NEWPORT, Wales -- Former British Open champion Paul Lawrie's dream of a return to the Ryder Cup after 13 years is almost reality.
According to Captain Jose Maria Olazabal, the 43-year-old Scot, up to second in the standings behind Rory McIlroy, is "pretty much in" after finishing tied for second behind Luke Donald at the BMW PGA Championship last Sunday.
And while others might have raised their eyebrows about Lawrie deciding not to enter the U.S. Open -- he thinks he is better served staying in Europe to pick up more cup points -- Olazabal sees one big positive in that.
"It says a lot about what he thinks of the Ryder Cup, how important it is to him," said Olazabal.
Olazabal and Lawrie were teammates back in 1999 -- the fiercely contested "Battle of Brookline." The Spaniard waited seven years for his next appearance, but if Lawrie makes it to Chicago this September he will have bridged a gap almost twice as long.
Only Ireland's Christy O'Connor Jr. went longer. He debuted in 1975 and his second appearance came in 1989 at The Belfry, when his dramatic win over Fred Couples helped Europe retain the trophy.
Lawrie, the reigning British Open champion when he played in Boston, hit the opening drive of the week and partnered with Colin Montgomerie to win two and halve one of their four games together. He also beat Jeff Maggert in the singles to finish tied for the top points-scorer in the match with 3.5 points out of five.
The Aberdeen native has been an outsider looking in ever since, though. He was at Celtic Manor two years ago, but that was to commentate, not play.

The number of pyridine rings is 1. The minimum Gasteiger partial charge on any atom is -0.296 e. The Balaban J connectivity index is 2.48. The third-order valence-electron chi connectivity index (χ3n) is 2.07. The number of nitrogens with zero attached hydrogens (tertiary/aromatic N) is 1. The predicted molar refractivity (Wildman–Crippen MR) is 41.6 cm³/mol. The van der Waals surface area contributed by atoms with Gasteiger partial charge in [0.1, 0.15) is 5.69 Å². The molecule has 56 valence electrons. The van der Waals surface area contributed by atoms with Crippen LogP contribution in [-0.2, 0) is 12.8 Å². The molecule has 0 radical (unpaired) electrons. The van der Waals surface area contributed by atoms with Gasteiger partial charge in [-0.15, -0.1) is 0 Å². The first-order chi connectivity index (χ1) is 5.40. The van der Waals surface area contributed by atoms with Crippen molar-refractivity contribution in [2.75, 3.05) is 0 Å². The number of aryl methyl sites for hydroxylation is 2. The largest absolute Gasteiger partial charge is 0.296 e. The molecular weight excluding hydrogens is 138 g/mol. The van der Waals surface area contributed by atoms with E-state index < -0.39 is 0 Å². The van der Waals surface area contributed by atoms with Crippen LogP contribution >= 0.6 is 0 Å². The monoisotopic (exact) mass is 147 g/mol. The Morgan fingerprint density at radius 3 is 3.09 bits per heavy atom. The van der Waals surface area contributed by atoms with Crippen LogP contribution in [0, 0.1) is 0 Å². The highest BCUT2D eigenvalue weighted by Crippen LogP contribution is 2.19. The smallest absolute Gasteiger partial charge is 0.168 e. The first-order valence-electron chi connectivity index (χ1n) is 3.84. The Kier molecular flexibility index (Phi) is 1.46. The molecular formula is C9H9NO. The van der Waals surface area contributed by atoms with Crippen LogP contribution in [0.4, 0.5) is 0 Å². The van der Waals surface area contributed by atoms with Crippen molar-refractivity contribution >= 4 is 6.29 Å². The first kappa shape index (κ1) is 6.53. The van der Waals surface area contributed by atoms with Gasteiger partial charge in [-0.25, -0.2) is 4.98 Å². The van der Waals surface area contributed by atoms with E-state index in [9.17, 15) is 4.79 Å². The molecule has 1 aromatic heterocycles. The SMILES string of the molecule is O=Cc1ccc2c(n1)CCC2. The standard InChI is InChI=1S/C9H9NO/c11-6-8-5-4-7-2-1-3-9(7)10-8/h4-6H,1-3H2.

Things started to change last March. Ranked 272nd in the world at the time, his win at the Andalucia Open was his first in nine years.
In December, he was runner-up to Alvaro Quiros at the Dubai World Championship; in February he won the Qatar Masters -- just as he did in 1999 -- and then on Sunday he shot a joint best-of-the-day 66 to tie Justin Rose for second place.
They were four behind Donald, whose masterclass took him back to world No. 1 ahead of McIlroy in the sixth change between them in less than three months, but the rewards were still plenty.
As well as moving up the Ryder Cup table, Lawrie jumped from 40th to 29th in the world, matching his highest-ever position of 12 years ago and, with Martin Laird missing the cut, making him Scotland's top player for the first time.
"It's more of a scheduling thing for me," he said of his decision to skip the U.S. Open. "The big priority and the big goal for me is to get back in the Ryder Cup team.
"I feel that the U.S. Open is not a venue that's ever suited to my game," he explained. "Not going means I can have two weeks off (following this week's Wales Open) and concentrate on the run of five tournaments afterwards."
And on why his career is hitting the heights again, Lawrie said: "I'm a better putter, I'm a slightly better ball-striker and I've been working out a little bit. I'm a little stronger, hitting the ball a bit further and playing a lot of golf at home.
"I was getting into a kind of rut of being quite technical and hitting balls instead of playing," he added. "When my boys (both promising players) got older, I started playing more with them and now all of a sudden I'm tournament sharp all the time, I feel."